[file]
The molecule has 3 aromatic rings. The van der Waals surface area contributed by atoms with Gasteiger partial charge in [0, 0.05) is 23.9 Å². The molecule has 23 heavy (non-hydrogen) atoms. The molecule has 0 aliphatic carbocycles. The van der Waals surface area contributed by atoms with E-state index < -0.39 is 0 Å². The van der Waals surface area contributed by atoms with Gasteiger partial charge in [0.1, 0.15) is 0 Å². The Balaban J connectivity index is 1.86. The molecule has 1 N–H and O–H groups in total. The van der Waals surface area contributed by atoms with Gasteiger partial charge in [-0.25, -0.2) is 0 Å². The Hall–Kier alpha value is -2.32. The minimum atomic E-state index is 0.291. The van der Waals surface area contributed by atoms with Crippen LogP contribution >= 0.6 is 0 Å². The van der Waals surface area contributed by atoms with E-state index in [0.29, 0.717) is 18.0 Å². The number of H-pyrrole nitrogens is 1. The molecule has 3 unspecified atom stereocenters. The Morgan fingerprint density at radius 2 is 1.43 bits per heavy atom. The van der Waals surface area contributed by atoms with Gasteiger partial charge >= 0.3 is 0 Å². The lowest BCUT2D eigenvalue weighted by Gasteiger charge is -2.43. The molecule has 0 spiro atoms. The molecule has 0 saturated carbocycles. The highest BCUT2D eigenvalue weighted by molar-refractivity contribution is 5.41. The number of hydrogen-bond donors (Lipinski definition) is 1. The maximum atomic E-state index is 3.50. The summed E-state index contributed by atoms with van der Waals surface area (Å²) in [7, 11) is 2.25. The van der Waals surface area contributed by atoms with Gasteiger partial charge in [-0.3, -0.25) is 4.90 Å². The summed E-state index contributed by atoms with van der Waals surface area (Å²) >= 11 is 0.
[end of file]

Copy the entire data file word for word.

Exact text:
The molecule has 3 aromatic rings. The van der Waals surface area contributed by atoms with Gasteiger partial charge in [0, 0.05) is 23.9 Å². The molecule has 23 heavy (non-hydrogen) atoms. The molecule has 0 aliphatic carbocycles. The van der Waals surface area contributed by atoms with E-state index < -0.39 is 0 Å². The van der Waals surface area contributed by atoms with Gasteiger partial charge in [0.1, 0.15) is 0 Å². The Balaban J connectivity index is 1.86. The molecule has 1 N–H and O–H groups in total. The van der Waals surface area contributed by atoms with Gasteiger partial charge in [-0.25, -0.2) is 0 Å². The Hall–Kier alpha value is -2.32. The minimum atomic E-state index is 0.291. The van der Waals surface area contributed by atoms with Crippen LogP contribution >= 0.6 is 0 Å². The van der Waals surface area contributed by atoms with E-state index in [0.29, 0.717) is 18.0 Å². The number of H-pyrrole nitrogens is 1. The molecule has 3 unspecified atom stereocenters. The Morgan fingerprint density at radius 2 is 1.43 bits per heavy atom. The van der Waals surface area contributed by atoms with Gasteiger partial charge >= 0.3 is 0 Å². The lowest BCUT2D eigenvalue weighted by Gasteiger charge is -2.43. The molecule has 0 spiro atoms. The molecule has 0 saturated carbocycles. The highest BCUT2D eigenvalue weighted by molar-refractivity contribution is 5.41. The number of hydrogen-bond donors (Lipinski definition) is 1. The maximum atomic E-state index is 3.50. The summed E-state index contributed by atoms with van der Waals surface area (Å²) in [7, 11) is 2.25. The van der Waals surface area contributed by atoms with Gasteiger partial charge in [-0.3, -0.25) is 4.90 Å². The summed E-state index contributed by atoms with van der Waals surface area (Å²) >= 11 is 0.